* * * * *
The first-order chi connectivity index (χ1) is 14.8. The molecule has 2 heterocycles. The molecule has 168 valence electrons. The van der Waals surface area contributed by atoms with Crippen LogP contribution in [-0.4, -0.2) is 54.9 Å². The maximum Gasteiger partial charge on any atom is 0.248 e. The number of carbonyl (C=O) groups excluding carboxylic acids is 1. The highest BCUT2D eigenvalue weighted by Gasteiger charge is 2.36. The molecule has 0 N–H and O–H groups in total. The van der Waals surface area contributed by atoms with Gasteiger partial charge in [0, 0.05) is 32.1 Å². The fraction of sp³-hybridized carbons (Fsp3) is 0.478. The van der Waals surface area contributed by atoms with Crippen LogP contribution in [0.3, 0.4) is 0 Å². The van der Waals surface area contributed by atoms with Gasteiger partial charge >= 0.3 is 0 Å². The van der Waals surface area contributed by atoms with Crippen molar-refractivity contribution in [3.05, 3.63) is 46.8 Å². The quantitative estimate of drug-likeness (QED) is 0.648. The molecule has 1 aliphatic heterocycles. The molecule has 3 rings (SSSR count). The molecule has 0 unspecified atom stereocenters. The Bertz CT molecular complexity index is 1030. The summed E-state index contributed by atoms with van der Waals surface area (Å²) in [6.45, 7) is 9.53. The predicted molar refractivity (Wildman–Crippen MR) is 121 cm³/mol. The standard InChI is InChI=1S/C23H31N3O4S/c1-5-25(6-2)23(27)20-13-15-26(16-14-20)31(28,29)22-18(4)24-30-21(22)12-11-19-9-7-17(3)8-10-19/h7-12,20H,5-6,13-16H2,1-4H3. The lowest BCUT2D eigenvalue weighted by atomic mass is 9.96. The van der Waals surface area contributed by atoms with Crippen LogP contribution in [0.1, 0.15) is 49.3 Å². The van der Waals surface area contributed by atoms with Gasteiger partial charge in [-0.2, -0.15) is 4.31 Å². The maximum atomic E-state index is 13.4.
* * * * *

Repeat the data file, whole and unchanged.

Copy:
The first-order chi connectivity index (χ1) is 14.8. The molecule has 2 heterocycles. The molecule has 168 valence electrons. The van der Waals surface area contributed by atoms with Crippen LogP contribution in [-0.4, -0.2) is 54.9 Å². The maximum Gasteiger partial charge on any atom is 0.248 e. The number of carbonyl (C=O) groups excluding carboxylic acids is 1. The highest BCUT2D eigenvalue weighted by Gasteiger charge is 2.36. The molecule has 0 N–H and O–H groups in total. The van der Waals surface area contributed by atoms with Gasteiger partial charge in [0, 0.05) is 32.1 Å². The fraction of sp³-hybridized carbons (Fsp3) is 0.478. The van der Waals surface area contributed by atoms with Crippen LogP contribution in [0.3, 0.4) is 0 Å². The van der Waals surface area contributed by atoms with Gasteiger partial charge >= 0.3 is 0 Å². The van der Waals surface area contributed by atoms with Crippen molar-refractivity contribution in [3.05, 3.63) is 46.8 Å². The quantitative estimate of drug-likeness (QED) is 0.648. The molecule has 1 aliphatic heterocycles. The molecule has 3 rings (SSSR count). The molecule has 0 unspecified atom stereocenters. The Bertz CT molecular complexity index is 1030. The summed E-state index contributed by atoms with van der Waals surface area (Å²) in [6.45, 7) is 9.53. The predicted molar refractivity (Wildman–Crippen MR) is 121 cm³/mol. The standard InChI is InChI=1S/C23H31N3O4S/c1-5-25(6-2)23(27)20-13-15-26(16-14-20)31(28,29)22-18(4)24-30-21(22)12-11-19-9-7-17(3)8-10-19/h7-12,20H,5-6,13-16H2,1-4H3. The lowest BCUT2D eigenvalue weighted by atomic mass is 9.96. The van der Waals surface area contributed by atoms with Crippen LogP contribution in [0.1, 0.15) is 49.3 Å². The van der Waals surface area contributed by atoms with Gasteiger partial charge in [-0.2, -0.15) is 4.31 Å². The maximum atomic E-state index is 13.4.